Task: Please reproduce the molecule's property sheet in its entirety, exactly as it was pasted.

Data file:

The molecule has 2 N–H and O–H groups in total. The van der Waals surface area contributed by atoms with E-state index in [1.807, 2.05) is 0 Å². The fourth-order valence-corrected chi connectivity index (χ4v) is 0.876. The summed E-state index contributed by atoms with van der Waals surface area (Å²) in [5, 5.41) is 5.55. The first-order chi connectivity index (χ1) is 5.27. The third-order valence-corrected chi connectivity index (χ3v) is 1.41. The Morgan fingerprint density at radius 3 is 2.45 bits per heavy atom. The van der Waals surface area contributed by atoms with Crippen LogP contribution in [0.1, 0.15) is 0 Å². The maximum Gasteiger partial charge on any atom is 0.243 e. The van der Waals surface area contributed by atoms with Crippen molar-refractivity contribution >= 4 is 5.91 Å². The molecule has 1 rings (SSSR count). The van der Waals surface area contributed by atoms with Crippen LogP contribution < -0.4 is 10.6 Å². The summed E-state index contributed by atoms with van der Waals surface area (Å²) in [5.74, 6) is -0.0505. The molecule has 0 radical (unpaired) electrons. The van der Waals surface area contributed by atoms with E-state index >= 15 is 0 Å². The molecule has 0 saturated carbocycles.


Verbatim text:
The molecule has 2 N–H and O–H groups in total. The van der Waals surface area contributed by atoms with E-state index in [1.807, 2.05) is 0 Å². The fourth-order valence-corrected chi connectivity index (χ4v) is 0.876. The summed E-state index contributed by atoms with van der Waals surface area (Å²) in [5, 5.41) is 5.55. The first-order chi connectivity index (χ1) is 5.27. The third-order valence-corrected chi connectivity index (χ3v) is 1.41. The Morgan fingerprint density at radius 3 is 2.45 bits per heavy atom. The van der Waals surface area contributed by atoms with Crippen LogP contribution in [0.1, 0.15) is 0 Å². The maximum Gasteiger partial charge on any atom is 0.243 e. The van der Waals surface area contributed by atoms with Crippen molar-refractivity contribution >= 4 is 5.91 Å². The molecule has 1 rings (SSSR count). The van der Waals surface area contributed by atoms with Crippen LogP contribution < -0.4 is 10.6 Å². The summed E-state index contributed by atoms with van der Waals surface area (Å²) in [5.74, 6) is -0.0505. The molecule has 0 radical (unpaired) electrons. The van der Waals surface area contributed by atoms with E-state index >= 15 is 0 Å². The molecule has 0 saturated carbocycles.